Health secretary Frank Dobson last week promised to revive Britain's ailing school health service as part of a drive to improve child health which would also see local authorities taking responsibility for children in care up to the age of 18.
'It is difficult to think of anything more worthwhile than making life healthier for the children of this country,' he said.
And he was warmly applauded when he promised to beef up the health service in schools. 'The school health service is so run down and I want to see it restored,' he told delegates at a British Medical Association conference.
'We have to look at how we get good quality preventive healthcare available to children, and a well-run, well-resourced school health service is part of that,' he said.
Mr Dobson said society had failed children in care. 'We really have let them down, the last thing some of them have got is care.'
It was, he admitted, only when he became health secretary that he discovered local authorities 'could turn 16-year-olds out of care and on to the streets'.
'I have been absolutely determined to change that,' he said.
Mr Dobson resorted to his favourite comparators, Hackney, in east London, and Surrey, to hit home his points about variations in death and sickness rates. But he pointed out there were differences in funding, too.
While East London and the City health authority gets 4.7 per cent less than it is entitled to, Surrey gets 2 per cent more.
Mr Dobson said the formula was 'seriously wrong' and was under review to try to ensure that funds 'get to more of the places that need them'.
He rehearsed a number of initiatives which he said would contribute to improving child health, including health action zones and health improvement programmes, the minimum wage, funding for house improvements, attempts to reduce teenage pregnancies and steps to reduce road accidents.
But he concluded: 'The situation is not at all satisfactory. We have an enormously long way to go... It will be a very long-term programme.'
Earlier, former chief medical officer Sir Donald Acheson called for free fruit in schools - even on a trial basis - and a reduction in sweet vending machines as a step towards improving child health.
Referring to the report of his independent inquiry into inequalities in health, published last November, Sir Donald said it had been welcomed by prime minister Tony Blair.
'But,' he cautioned, 'it is one thing to welcome it and another to do something about it.'
He reminded the conference of two of the report's findings. The first was that a third of children live in families with less than 50 per cent of the average income, after housing costs; for adults the figure is a quarter.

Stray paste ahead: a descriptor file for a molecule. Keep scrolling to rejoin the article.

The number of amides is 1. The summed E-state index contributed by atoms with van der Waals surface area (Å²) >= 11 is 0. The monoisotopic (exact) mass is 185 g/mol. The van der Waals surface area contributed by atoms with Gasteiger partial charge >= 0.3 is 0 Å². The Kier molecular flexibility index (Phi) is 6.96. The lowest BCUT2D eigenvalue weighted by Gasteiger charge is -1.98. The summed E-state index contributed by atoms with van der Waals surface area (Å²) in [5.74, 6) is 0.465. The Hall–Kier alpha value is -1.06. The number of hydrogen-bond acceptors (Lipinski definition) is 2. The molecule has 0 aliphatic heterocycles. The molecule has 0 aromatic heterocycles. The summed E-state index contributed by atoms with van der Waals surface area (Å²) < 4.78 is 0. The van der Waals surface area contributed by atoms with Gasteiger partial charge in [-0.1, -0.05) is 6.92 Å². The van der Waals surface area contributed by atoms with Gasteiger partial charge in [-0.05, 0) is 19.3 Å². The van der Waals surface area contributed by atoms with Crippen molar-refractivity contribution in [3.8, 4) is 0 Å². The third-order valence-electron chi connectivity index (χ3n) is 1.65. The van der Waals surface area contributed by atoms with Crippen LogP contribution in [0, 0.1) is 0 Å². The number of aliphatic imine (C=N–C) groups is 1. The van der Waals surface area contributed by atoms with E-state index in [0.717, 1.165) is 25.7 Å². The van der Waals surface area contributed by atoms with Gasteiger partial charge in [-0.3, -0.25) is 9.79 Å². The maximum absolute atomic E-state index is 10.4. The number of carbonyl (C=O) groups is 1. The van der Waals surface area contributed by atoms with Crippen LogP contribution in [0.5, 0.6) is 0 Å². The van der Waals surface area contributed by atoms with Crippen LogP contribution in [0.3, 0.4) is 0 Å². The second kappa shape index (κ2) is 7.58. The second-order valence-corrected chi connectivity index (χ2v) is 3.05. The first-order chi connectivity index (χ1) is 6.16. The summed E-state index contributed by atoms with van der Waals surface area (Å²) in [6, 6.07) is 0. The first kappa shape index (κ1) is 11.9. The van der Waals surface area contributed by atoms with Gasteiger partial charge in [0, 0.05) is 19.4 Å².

'Poverty is substantially commoner in children than in adults and it is very common in this country,' he said.
The second finding was 'even more horrifying'. The number of children in poverty in 1979 was one in 10. 'So this is something that has got worse during the working lives of most of the people in this room.'
He said studies showed that money for food was often used as a reserve to iron out financial fluctuations and the amount spent on groceries fell in the second week of the benefit cycle.
Asked how constrained the review committee had been by the government, Sir Donald said the Treasury had asked it to consider affordability and cost-effectiveness, but members had agreed that was a matter for the government and not for them.
Responding to a question, Sir Donald made a case for contraceptive help for schoolchildren. 'We have to be less prissy about the availability of contraception to schoolchildren,' he said. 'There must be much more openness about the provision of contraceptive help for children in school.'
Earlier, Dr James Appleyard, chair of the BMA's child health working party, said the needs of children were not given enough priority. Although the government was moving in the right direction, it had not yet made children's health needs a headline target, he said.
The public gave children's health needs a very high priority, professionals set them a bit lower and health service managers relegated them lower still, said Dr Appleyard. He called on policy-makers to be made more accountable for their actions.
He said a study of infant mortality in east Kent, from 1988 to 1996, shows that the 20 wards with the highest infant death rates were generally further away from paediatric services, and argued that high mortality rates related to lack of access to services.
Dr Appleyard said money used for children's health would bring rewards later, perhaps offering£8 worth of health gain for every£1 spent.